- The Washington Times - Tuesday, October 24, 2006

Rich, famous and dead: Seven musicians, a cartoonist and a theoretical physicist are among the 13 dead celebrities who earned a collective $247 million in the past year on royalties, publishing rights and licensing agreements from their famous names, images and creative works.

“People are fascinated with all things celebrity, so it’s no surprise that these posthumous icons appeal to fans old and new,” said Lacey Rose of Forbes.com, which released its annual roster of “Top-Earning Dead Celebrities” yesterday.

“In the case of this list, it isn’t so much what they did while they were living, it is how it has been marketed after their death,” she added.

Old-time rock ‘n’ roll was bested by upstart grunge music. Elvis Presley has not left the building, but he’s vacated the top spot for the first time in six years.

Nirvana frontman Kurt Cobain, who committed suicide in 1994, made $50 million on sales of his catchy, melancholy tunes — which will be heard on the CBS drama “CSI: Miami” in November.

But don’t listen for the music on fast-food pitches or vacuum cleaner ads. It will be meshed instead with high-tech or “eco-friendly” promotions, said Lawrence Mestel, who manages licensing agreements for the deceased singer-songwriter.

Now in second place, Presley brought in $42 million last year, with a beagle close behind. Snoopy and the other endearing characters created by Charles M. Schulz until his death six years ago earned $35 million. And no wonder. The “Peanuts” clan is still featured in 2,400 newspapers and on countless wearables and knickknacks.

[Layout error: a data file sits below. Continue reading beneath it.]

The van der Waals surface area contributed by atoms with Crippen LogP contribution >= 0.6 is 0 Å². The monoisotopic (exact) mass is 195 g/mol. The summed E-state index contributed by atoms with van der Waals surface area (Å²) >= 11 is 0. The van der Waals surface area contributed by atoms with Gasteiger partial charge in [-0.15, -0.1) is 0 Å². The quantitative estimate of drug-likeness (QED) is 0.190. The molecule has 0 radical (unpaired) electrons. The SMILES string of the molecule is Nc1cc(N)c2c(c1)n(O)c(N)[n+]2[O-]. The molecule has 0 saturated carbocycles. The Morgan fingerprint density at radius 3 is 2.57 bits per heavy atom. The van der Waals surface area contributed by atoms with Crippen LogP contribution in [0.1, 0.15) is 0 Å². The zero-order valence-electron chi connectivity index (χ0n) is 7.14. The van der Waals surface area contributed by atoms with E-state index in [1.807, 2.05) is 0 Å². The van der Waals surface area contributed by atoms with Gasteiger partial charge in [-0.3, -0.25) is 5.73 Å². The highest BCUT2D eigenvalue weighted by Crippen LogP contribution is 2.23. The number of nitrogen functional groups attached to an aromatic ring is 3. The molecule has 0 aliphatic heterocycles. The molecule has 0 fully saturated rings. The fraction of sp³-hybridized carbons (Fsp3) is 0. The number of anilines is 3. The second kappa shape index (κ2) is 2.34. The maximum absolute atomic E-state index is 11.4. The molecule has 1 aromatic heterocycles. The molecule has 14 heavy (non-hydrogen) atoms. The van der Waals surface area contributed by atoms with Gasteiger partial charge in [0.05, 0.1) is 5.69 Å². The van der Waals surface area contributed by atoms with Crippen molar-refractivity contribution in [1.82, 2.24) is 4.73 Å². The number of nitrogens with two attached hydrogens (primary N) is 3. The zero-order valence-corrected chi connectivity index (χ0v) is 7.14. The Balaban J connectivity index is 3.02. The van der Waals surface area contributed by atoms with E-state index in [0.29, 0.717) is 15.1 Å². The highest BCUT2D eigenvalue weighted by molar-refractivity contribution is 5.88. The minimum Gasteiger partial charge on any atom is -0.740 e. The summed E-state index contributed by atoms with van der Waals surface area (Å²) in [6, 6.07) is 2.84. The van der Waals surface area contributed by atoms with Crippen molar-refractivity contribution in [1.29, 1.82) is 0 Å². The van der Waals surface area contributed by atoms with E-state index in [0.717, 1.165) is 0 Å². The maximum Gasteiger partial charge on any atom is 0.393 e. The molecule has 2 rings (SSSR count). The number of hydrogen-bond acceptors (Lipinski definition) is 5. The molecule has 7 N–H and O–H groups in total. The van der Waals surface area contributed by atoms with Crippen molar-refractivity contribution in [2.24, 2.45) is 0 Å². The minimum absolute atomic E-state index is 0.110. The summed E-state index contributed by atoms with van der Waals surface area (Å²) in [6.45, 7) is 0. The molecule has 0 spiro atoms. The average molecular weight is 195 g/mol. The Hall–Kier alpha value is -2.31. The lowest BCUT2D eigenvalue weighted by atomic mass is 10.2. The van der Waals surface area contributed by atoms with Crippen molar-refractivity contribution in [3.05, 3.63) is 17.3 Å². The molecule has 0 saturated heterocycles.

John Lennon — dead for nearly 26 years — still earned a hefty $24 million, primarily though music royalties. The Beatles continue to sell more than a million CDs a year. Lennon’s quirky artwork will soon be featured in I Am A Dreamer — a line of children’s apparel, bedding and accessories promoted by Lennon’s widow, Yoko Ono.

“She wishes to wrap a new generation of children in love, peace and joy,” said Lynne Clifford of Bag One Arts, Mrs. Ono’s publishing company, which is coordinating the project.

It is an odd cultural moment indeed when fifth-place winner Albert Einstein manages to earn $20 million, not on his theory of relativity but for his brainy reputation and signature appearance. His image appears in marketing campaigns for Apple Computer, Nikon and Disney’s “Baby Einstein” line of toys. All revenues, however, go to the Hebrew University of Jerusalem.

Although he died in 1955, Einstein has an agent. The Seattle-based management firm Corbis now tends to the scientist’s affairs, along with Sigmund Freud, the Wright Brothers and 49 other legends of Hollywood, sports and other endeavors.

Meanwhile, Indiana-based CMG Worldwide represents the business interests of James Dean, Marilyn Monroe — who’s ninth on the Forbes list at $8 million — and 250 other deceased celebrities or celebrated things.

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